A heat gun is a tool that blows out warm air. The warm air can burn off paint, making paint removal a lot easier. But with a heat gun you can also perform other activities such as drying glue or other materials. A heat gun is often also called a paint burner or heat gun.
What to look for with a heat gun?
The maximum temperature a heat gun can produce varies by type in soldering accessories. The maximum temperature is often related to the power of a heat gun, the higher the power, the higher the maximum achievable temperature. Most heat guns have a maximum temperature between 600°C and 700°C. In addition, the number of temperature settings is also important. For example, one heat gun has two temperature settings, but another, for example, has twelve.
If you want to easily see the temperature at which your digital heat gun is set, choose a heat gun with a digital display. You can also read the airflow settings on most displays.
Many heat guns are supplied with accessories. These are often different types of mouthpieces, such as a glass protection mouthpiece or a reduction mouthpiece with which you can perform specific work even more accurately. Sometimes a scraper is also included with which you can scrape off paint.
You can do all this with a heat gun
A heat gun is one of the most versatile pieces of equipment in your toolbox. To give you an idea where it can all come in handy, we have listed a number of applications here.
Burning off old layers of paint. By far the most common function of the heat gun. By heating the paint or varnish, you can easily remove it with a paint scraper. Use an angled nozzle to spread the airflow.
Strip and bundle cables. With the reflector nozzle you can easily remove cable insulation and bundle cables.
Glue. Hot melt adhesive loses its bonding strength as it cools. If you want to glue larger surfaces with this commonly used type of glue, you can keep it liquid with heat.
Remove glue. A heat gun also comes in handy for the reverse. All possible glue connections can be loosened with heat. Think, for example, of carpeting, decorative foil or veneer edges. Mount the angled nozzle for a wide spread of airflow.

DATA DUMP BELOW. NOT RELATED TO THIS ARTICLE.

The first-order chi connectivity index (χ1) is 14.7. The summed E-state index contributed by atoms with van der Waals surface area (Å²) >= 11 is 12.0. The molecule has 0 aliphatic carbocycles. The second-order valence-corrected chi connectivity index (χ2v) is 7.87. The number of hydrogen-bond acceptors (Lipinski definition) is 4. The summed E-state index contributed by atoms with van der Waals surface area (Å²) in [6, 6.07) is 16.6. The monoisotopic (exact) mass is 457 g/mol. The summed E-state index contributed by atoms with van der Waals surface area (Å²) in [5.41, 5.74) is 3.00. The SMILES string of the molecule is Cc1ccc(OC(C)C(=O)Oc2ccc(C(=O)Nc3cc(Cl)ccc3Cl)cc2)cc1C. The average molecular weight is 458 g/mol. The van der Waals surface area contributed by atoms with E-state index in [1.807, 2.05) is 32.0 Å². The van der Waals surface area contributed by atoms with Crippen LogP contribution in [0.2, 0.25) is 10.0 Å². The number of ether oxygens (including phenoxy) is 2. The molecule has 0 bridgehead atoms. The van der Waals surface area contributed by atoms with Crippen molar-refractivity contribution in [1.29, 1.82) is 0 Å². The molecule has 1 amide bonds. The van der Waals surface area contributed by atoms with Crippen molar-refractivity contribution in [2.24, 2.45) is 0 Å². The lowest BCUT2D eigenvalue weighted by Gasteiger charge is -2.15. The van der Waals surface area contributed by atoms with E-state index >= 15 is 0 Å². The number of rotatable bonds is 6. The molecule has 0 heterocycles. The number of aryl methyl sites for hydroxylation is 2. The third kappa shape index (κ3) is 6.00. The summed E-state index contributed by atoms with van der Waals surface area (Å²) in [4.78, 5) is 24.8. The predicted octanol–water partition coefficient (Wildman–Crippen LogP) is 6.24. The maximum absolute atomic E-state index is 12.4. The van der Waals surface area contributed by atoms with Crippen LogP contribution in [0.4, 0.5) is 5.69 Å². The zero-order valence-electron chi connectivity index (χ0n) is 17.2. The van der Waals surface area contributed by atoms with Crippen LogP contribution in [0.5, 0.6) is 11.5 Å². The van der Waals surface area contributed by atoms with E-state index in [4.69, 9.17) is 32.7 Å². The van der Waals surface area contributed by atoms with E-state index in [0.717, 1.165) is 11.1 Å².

Bend anything and everything. PVC pipes, copper pipes, wood… various materials can be bent into the desired shape when heated. Use the reflector nozzle to heat the workpiece evenly all around. Tip: first make wood thoroughly wet before you put the heat gun on it.
Loosen solder connections. Soldered copper pipes can be loosened at 600°C. Use the reducing nozzle for a concentrated heat jet. For detaching electronic components on printed circuit boards, it is better not to go higher than 400°C, because higher temperatures are disastrous for semiconductors. By the way, we have also devoted an instructive article to soldering: Soldering for beginners.
Welding pond liner. Use the angled nozzle to heat the overlapping sheets of foil and press them down with a pressure roller.
Light a barbecue. This job is also done in no time with a heat gun. This also applies to the fireplace. And about the barbecue: you can effortlessly wipe off those caked-on residues on the grid after you have put the heat gun on it for a while.
Defrost refrigerator. Another original application of heat. Do this on a low temperature setting so as not to deform the plastic material of the inner lining.
Remove weeds. Those difficult to remove weeds between the patio tiles don’t stand a chance against a concentrated treatment from the reducing nozzle of a heat gun.
To clean. Paint and glue on your tools, sticker residue, dirty stove windows… all kinds of stubborn contaminants can be easily removed after heating.
disinfect. At 500°C most germs and bacteria die. For example, you can use a heat gun for environmentally friendly disinfection of potting soil, dog houses, or aviaries.
Fix starting problems. Lawnmowers and chainsaws, for example, sometimes start badly if you haven’t used them for a long time. Warming up a little bit with the heat gun on a low-temperature setting can sometimes help.
Working safely with a heat gun
The airflow from a heat gun is hot enough to start a fire, so be especially careful when working with or near easily flammable materials. Never touch copper pipes with bare hands when you work them with a heat gun, they get really hot very quickly. This also applies to most metals. If you use work gloves, it is better to use good quality leather gloves instead of plastic ones. And of course, you already understood that it is not a brilliant i